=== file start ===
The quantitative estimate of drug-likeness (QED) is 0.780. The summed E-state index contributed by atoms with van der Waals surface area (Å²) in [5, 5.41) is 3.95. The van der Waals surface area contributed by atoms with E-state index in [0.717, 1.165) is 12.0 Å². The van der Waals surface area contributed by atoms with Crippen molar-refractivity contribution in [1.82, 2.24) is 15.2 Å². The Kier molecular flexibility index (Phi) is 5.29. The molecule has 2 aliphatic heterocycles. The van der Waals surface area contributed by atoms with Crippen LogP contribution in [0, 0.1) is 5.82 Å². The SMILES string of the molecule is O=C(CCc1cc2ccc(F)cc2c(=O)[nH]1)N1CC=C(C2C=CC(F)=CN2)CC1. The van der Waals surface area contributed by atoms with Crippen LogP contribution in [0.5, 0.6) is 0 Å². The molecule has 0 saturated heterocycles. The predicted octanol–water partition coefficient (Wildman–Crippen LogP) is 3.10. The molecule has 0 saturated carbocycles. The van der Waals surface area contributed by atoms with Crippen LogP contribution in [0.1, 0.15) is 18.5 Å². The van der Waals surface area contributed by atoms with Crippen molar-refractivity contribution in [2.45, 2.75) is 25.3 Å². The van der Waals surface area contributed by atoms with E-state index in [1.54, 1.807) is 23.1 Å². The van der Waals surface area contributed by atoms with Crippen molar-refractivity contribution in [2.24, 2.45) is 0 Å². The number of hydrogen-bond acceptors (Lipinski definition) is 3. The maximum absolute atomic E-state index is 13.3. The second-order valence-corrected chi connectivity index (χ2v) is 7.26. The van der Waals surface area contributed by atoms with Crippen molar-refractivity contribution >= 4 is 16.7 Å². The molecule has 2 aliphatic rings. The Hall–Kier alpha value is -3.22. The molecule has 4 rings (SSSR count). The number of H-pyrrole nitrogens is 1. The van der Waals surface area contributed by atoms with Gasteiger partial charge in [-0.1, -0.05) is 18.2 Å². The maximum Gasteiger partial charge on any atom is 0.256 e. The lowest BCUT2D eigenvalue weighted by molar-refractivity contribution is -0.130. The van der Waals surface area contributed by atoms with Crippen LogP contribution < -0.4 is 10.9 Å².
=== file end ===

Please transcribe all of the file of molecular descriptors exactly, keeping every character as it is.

The quantitative estimate of drug-likeness (QED) is 0.780. The summed E-state index contributed by atoms with van der Waals surface area (Å²) in [5, 5.41) is 3.95. The van der Waals surface area contributed by atoms with E-state index in [0.717, 1.165) is 12.0 Å². The van der Waals surface area contributed by atoms with Crippen molar-refractivity contribution in [1.82, 2.24) is 15.2 Å². The Kier molecular flexibility index (Phi) is 5.29. The molecule has 2 aliphatic heterocycles. The van der Waals surface area contributed by atoms with Crippen LogP contribution in [0, 0.1) is 5.82 Å². The SMILES string of the molecule is O=C(CCc1cc2ccc(F)cc2c(=O)[nH]1)N1CC=C(C2C=CC(F)=CN2)CC1. The van der Waals surface area contributed by atoms with Crippen LogP contribution in [0.5, 0.6) is 0 Å². The molecule has 0 saturated heterocycles. The predicted octanol–water partition coefficient (Wildman–Crippen LogP) is 3.10. The molecule has 0 saturated carbocycles. The van der Waals surface area contributed by atoms with Crippen LogP contribution in [0.1, 0.15) is 18.5 Å². The van der Waals surface area contributed by atoms with Crippen molar-refractivity contribution in [2.45, 2.75) is 25.3 Å². The van der Waals surface area contributed by atoms with E-state index in [1.54, 1.807) is 23.1 Å². The van der Waals surface area contributed by atoms with Crippen molar-refractivity contribution in [2.24, 2.45) is 0 Å². The number of hydrogen-bond acceptors (Lipinski definition) is 3. The maximum absolute atomic E-state index is 13.3. The second-order valence-corrected chi connectivity index (χ2v) is 7.26. The van der Waals surface area contributed by atoms with Crippen molar-refractivity contribution >= 4 is 16.7 Å². The molecule has 2 aliphatic rings. The Hall–Kier alpha value is -3.22. The molecule has 4 rings (SSSR count). The number of H-pyrrole nitrogens is 1. The van der Waals surface area contributed by atoms with Gasteiger partial charge in [-0.1, -0.05) is 18.2 Å². The maximum Gasteiger partial charge on any atom is 0.256 e. The lowest BCUT2D eigenvalue weighted by molar-refractivity contribution is -0.130. The van der Waals surface area contributed by atoms with Crippen LogP contribution < -0.4 is 10.9 Å².